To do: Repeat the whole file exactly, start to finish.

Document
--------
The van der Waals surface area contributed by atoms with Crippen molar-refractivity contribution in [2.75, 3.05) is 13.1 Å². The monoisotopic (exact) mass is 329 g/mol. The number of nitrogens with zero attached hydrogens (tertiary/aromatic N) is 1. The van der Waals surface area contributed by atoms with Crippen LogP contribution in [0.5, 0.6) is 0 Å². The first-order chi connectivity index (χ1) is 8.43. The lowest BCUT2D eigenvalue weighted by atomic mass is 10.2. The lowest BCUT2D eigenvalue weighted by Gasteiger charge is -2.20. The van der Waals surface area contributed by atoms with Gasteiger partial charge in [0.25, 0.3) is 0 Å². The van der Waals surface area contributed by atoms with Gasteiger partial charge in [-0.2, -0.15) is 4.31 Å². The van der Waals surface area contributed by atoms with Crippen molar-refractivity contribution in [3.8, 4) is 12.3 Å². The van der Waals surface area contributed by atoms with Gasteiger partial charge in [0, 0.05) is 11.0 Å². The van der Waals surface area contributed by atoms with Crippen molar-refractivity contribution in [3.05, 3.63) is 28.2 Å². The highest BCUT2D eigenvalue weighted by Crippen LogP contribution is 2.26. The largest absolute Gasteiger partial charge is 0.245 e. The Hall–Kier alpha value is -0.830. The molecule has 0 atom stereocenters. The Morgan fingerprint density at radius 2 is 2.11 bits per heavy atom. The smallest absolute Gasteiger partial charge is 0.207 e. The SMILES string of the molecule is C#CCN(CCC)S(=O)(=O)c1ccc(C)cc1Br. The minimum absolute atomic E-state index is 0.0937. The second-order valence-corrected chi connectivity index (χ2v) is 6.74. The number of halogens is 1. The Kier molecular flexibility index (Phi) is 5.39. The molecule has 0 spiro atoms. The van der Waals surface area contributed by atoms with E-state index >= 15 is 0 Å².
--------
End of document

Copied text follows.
The van der Waals surface area contributed by atoms with Crippen molar-refractivity contribution in [2.75, 3.05) is 13.1 Å². The monoisotopic (exact) mass is 329 g/mol. The number of nitrogens with zero attached hydrogens (tertiary/aromatic N) is 1. The van der Waals surface area contributed by atoms with Crippen LogP contribution in [0.5, 0.6) is 0 Å². The first-order chi connectivity index (χ1) is 8.43. The lowest BCUT2D eigenvalue weighted by atomic mass is 10.2. The lowest BCUT2D eigenvalue weighted by Gasteiger charge is -2.20. The van der Waals surface area contributed by atoms with Gasteiger partial charge in [0.25, 0.3) is 0 Å². The van der Waals surface area contributed by atoms with Gasteiger partial charge in [-0.2, -0.15) is 4.31 Å². The van der Waals surface area contributed by atoms with Crippen molar-refractivity contribution in [3.8, 4) is 12.3 Å². The van der Waals surface area contributed by atoms with Gasteiger partial charge in [0, 0.05) is 11.0 Å². The van der Waals surface area contributed by atoms with Crippen molar-refractivity contribution in [3.05, 3.63) is 28.2 Å². The highest BCUT2D eigenvalue weighted by Crippen LogP contribution is 2.26. The largest absolute Gasteiger partial charge is 0.245 e. The Hall–Kier alpha value is -0.830. The molecule has 0 atom stereocenters. The Morgan fingerprint density at radius 2 is 2.11 bits per heavy atom. The smallest absolute Gasteiger partial charge is 0.207 e. The SMILES string of the molecule is C#CCN(CCC)S(=O)(=O)c1ccc(C)cc1Br. The minimum absolute atomic E-state index is 0.0937. The second-order valence-corrected chi connectivity index (χ2v) is 6.74. The number of halogens is 1. The Kier molecular flexibility index (Phi) is 5.39. The molecule has 0 spiro atoms. The van der Waals surface area contributed by atoms with E-state index >= 15 is 0 Å².